Links to Treadwells in America...
This was a time of great social upheaval in England, including religious
persecution, and sometimes families travelled considerable distances to
settle in other parts of the country in search of a better life. It was
a time when some families even left the country in search of a new life
overseas, notably America.
Although it cannot yet be proven, it is quite likely that our Treadwell
ancestors are directly linked to the Treadwells who emigrated to America
from north Oxfordshire in the early 17th century. Their modern day ancestors
can claim connections with the actors Orson Welles (his great grandmother
was Mary Jane Treadwell born 1827) and Spencer Tracy (he was married to
Louisa Ten Broeck Treadwell born 1896). There is even a gold rush town
in Alaska called Treadwell named after John Treadwell, the owner of Alaska
Juneau Mining Company. John sold his interest in the Treadwell properties
in 1889 for a reported \$1,500,000 and returned to California, only subsequently
to be bankrupted in 1914 after a failed venture with his brother James
in a trust company.
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Links to Treadwells in Australia and New
As well as America, the Oxfordshire Treadwells emigrated to Australia
and New Zealand in the mid-1800s, about 200 years later. This came to light
when researching our own line of the family in Kent. Until we are able
to confirm a direct link, as far as we know none of our branch of the Treadwell
family have settled in America. However, we do have several links to Australia
and New Zealand, notably by way of John Treadwell (born in Hartley in 1833)
and one of his nephews, John Cooper Treadwell (born in Hartley in 1868).
John Treadwell arrived in Melbourne in 1852 at the beginning
of the State of Victoria's "gold rush" period. Nine of ten children
from his marriage to New Zealander Ellen Dean were born in either Maldon
or Sandhurst close to the heart of the gold-mining area. Gold was first
discovered at Summer Creek in New South Wales in 1851 and by the next year,
when John arrived in Australia, further discoveries had led to a gold rush
that was centred on Mount Alexander, Ballarat and Sandhurst. Mount Alexander
is now known as Castlemaine. Sandhurst was founded on a sheep run in 1840
but changed its name to Bendigo in 1891, to honour a local prize-fighter
who compared his own prowess to that of the English pugilist known as Bendigo.
Gold mining ceased in Bendigo as recently as 1955.
In the ten-year period until 1861, Australia exported more than £124
million worth of gold alone (about £5 billion at today's prices)
and its population reached 1.2 million, a threefold increase over the 1850
population of 400,000. Immigrants to Australia's eastern colonies came
from Britain, America and Canada while from Asia a large number came from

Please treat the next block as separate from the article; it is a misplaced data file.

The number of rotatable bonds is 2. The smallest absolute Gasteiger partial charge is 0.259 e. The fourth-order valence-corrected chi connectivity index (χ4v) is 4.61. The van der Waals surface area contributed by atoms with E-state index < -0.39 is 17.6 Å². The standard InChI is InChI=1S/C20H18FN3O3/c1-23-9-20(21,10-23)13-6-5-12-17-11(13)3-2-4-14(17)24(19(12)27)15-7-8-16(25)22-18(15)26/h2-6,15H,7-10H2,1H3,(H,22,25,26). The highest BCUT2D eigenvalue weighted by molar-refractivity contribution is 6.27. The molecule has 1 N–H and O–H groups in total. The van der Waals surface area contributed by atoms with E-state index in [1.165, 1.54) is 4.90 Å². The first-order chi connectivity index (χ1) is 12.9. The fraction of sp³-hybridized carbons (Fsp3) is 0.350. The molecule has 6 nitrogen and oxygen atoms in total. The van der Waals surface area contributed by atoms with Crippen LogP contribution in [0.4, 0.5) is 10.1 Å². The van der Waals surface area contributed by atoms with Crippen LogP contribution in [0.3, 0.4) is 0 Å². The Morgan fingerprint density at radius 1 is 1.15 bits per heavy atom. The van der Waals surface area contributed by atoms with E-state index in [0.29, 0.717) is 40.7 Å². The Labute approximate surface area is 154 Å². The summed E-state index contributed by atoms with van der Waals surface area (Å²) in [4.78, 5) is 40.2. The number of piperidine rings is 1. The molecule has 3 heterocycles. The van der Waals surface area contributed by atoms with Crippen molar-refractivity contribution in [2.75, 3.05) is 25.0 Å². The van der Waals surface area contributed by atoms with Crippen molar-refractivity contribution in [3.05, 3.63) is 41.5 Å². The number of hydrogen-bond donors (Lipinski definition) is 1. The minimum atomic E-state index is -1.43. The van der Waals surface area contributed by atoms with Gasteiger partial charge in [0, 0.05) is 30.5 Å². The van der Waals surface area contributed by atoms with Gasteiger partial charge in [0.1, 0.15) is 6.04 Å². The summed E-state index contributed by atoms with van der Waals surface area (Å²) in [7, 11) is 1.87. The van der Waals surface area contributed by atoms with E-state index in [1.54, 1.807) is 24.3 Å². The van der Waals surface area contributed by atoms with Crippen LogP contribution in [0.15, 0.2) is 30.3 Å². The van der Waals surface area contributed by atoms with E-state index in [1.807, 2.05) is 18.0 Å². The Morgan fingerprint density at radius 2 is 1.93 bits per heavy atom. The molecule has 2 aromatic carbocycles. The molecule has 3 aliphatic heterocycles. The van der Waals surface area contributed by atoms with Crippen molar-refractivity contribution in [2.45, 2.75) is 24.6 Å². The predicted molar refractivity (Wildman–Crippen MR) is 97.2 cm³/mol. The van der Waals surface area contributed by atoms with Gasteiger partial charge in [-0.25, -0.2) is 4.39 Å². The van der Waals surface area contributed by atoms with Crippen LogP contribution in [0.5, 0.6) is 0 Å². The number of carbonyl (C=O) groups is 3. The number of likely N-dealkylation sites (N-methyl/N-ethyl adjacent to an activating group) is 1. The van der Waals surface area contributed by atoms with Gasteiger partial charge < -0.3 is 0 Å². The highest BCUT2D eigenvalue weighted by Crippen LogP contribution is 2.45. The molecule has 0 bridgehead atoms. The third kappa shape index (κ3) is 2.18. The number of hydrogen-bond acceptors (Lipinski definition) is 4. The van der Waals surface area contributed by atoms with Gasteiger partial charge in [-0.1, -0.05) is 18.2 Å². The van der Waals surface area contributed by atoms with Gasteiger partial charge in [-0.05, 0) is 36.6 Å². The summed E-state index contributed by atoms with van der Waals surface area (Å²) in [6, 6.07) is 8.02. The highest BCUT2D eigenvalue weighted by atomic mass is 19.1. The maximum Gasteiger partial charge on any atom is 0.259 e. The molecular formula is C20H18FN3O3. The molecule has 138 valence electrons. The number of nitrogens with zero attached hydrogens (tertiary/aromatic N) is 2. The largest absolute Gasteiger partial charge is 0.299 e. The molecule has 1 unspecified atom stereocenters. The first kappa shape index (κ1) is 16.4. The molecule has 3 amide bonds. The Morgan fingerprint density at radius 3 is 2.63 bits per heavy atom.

China. John Treadwell was one of these early pioneers and he continued
to pursue his trade as a blacksmith supporting the gold-mining industry.
In 1851, just one year before his departure for Australia, John's
grandfather Francis died. Francis was yeoman farmer of Fairby Farm in
Hartley but on his death it is believed the Will was contested due to
the illegitimacy of his son William, John's father. William himself had
died in 1849 meaning that Francis' death would have placed his
grandchildren, including John, at the centre of legal proceedings over
their right to inherit the family estate.
It seems the outcome of the litigation did not favour John and his siblings.
According to the Reverend Bancks, the Treadwells' association with Fairby
ended "in the middle of the century" when the estate passed over
to a Mr. J.T. Smith of Eltham [for more information on the connection to Mr. J.T. Smith follow this link http://digilander.libero.it/DURHAM_FAMILY/DURHAM-SMITH.htm]. John's older brother William continued farming
in Hartley at New House Farm and another brother James farmed several years
before moving to Newington, London where he became a "car man".
One motivation for John's decision to find a new life in Australia may
have been the absence of a clear future in England, due to the loss of
the family inheritance.
Today, many of John's descendants are living in the Melbourne area.
However, he was not the first Treadwell to set foot on Australian soil.
For example, there is another branch of the Treadwell family, also living
around Melbourne, and descendents of a Thomas Treadwell of Dorchester,
Oxfordshire. This Thomas sailed to Australia in 1849, 3 years before John,
on the vessel "Tasman" together with his wife, Martha Hornblower,
and their first 2 children. Despite living in the same part of Australia,
our "Kent" branch of the family has until now had no social contact
with their namesakes descended from Thomas of Dorchester.
Apart from the coincidence of John Treadwell's wife coming from Wellington,
our family's link to New Zealand is, as mentioned above, through John's
nephew John Cooper Treadwell. John Cooper was the youngest
son of John's brother William. Here is an extract from the Family Bible
kept by John's parents William and Eliza Treadwell which shows he was born
at Hartley, together with his other brothers and sisters.
Maybe John Cooper Treadwell was influenced by his uncle's decision to